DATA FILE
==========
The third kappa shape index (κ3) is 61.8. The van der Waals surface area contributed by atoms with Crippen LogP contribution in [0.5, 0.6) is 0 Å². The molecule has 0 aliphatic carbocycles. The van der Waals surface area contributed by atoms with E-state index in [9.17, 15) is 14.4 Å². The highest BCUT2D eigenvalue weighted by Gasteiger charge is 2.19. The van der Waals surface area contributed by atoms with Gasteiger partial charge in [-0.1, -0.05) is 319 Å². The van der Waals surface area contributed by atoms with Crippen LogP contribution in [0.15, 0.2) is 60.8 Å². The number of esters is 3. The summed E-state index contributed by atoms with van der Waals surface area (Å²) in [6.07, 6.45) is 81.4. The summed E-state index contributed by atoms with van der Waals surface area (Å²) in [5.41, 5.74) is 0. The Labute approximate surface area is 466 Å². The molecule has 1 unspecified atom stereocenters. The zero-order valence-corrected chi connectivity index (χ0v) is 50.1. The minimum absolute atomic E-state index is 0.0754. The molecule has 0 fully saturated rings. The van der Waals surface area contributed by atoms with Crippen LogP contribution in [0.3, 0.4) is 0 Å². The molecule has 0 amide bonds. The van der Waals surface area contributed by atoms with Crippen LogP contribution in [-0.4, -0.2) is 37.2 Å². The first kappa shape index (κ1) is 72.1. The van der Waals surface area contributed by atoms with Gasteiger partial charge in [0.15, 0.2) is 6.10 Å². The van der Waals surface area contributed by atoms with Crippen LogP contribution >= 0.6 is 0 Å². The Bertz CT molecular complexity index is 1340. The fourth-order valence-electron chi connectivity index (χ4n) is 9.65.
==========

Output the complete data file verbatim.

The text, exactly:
The third kappa shape index (κ3) is 61.8. The van der Waals surface area contributed by atoms with Crippen LogP contribution in [0.5, 0.6) is 0 Å². The molecule has 0 aliphatic carbocycles. The van der Waals surface area contributed by atoms with E-state index in [9.17, 15) is 14.4 Å². The highest BCUT2D eigenvalue weighted by Gasteiger charge is 2.19. The van der Waals surface area contributed by atoms with Gasteiger partial charge in [-0.1, -0.05) is 319 Å². The van der Waals surface area contributed by atoms with Crippen LogP contribution in [0.15, 0.2) is 60.8 Å². The number of esters is 3. The summed E-state index contributed by atoms with van der Waals surface area (Å²) in [6.07, 6.45) is 81.4. The summed E-state index contributed by atoms with van der Waals surface area (Å²) in [5.41, 5.74) is 0. The Labute approximate surface area is 466 Å². The molecule has 1 unspecified atom stereocenters. The zero-order valence-corrected chi connectivity index (χ0v) is 50.1. The minimum absolute atomic E-state index is 0.0754. The molecule has 0 fully saturated rings. The van der Waals surface area contributed by atoms with Crippen LogP contribution in [0.3, 0.4) is 0 Å². The molecule has 0 amide bonds. The van der Waals surface area contributed by atoms with Crippen LogP contribution in [-0.4, -0.2) is 37.2 Å². The first kappa shape index (κ1) is 72.1. The van der Waals surface area contributed by atoms with Gasteiger partial charge in [0.15, 0.2) is 6.10 Å². The van der Waals surface area contributed by atoms with Crippen LogP contribution >= 0.6 is 0 Å². The Bertz CT molecular complexity index is 1340. The fourth-order valence-electron chi connectivity index (χ4n) is 9.65.